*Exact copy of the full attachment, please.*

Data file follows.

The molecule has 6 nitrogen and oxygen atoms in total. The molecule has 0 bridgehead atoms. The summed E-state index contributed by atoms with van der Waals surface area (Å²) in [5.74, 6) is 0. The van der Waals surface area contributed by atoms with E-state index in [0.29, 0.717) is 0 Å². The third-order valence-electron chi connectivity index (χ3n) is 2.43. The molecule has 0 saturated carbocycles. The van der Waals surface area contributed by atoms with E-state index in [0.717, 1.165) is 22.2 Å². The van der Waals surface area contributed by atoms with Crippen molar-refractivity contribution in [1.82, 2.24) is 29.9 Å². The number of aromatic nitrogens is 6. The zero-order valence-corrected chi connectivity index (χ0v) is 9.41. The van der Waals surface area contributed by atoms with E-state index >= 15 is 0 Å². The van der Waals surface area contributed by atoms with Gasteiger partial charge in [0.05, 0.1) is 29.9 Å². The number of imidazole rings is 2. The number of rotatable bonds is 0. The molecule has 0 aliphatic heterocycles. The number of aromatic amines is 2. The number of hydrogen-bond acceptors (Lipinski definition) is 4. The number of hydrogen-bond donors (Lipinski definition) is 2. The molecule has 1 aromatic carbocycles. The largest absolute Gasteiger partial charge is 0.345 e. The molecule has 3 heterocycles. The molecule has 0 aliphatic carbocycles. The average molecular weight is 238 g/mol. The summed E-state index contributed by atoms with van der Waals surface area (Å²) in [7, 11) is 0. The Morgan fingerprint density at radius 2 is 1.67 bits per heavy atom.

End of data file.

The molecule has 6 nitrogen and oxygen atoms in total. The molecule has 0 bridgehead atoms. The summed E-state index contributed by atoms with van der Waals surface area (Å²) in [5.74, 6) is 0. The van der Waals surface area contributed by atoms with E-state index in [0.29, 0.717) is 0 Å². The third-order valence-electron chi connectivity index (χ3n) is 2.43. The molecule has 0 saturated carbocycles. The van der Waals surface area contributed by atoms with E-state index in [0.717, 1.165) is 22.2 Å². The van der Waals surface area contributed by atoms with Crippen molar-refractivity contribution in [1.82, 2.24) is 29.9 Å². The number of aromatic nitrogens is 6. The zero-order valence-corrected chi connectivity index (χ0v) is 9.41. The van der Waals surface area contributed by atoms with E-state index >= 15 is 0 Å². The van der Waals surface area contributed by atoms with Gasteiger partial charge in [0.05, 0.1) is 29.9 Å². The number of imidazole rings is 2. The number of rotatable bonds is 0. The molecule has 0 aliphatic heterocycles. The number of aromatic amines is 2. The number of hydrogen-bond acceptors (Lipinski definition) is 4. The number of hydrogen-bond donors (Lipinski definition) is 2. The molecule has 1 aromatic carbocycles. The largest absolute Gasteiger partial charge is 0.345 e. The molecule has 3 heterocycles. The molecule has 0 aliphatic carbocycles. The average molecular weight is 238 g/mol. The summed E-state index contributed by atoms with van der Waals surface area (Å²) in [7, 11) is 0. The Morgan fingerprint density at radius 2 is 1.67 bits per heavy atom.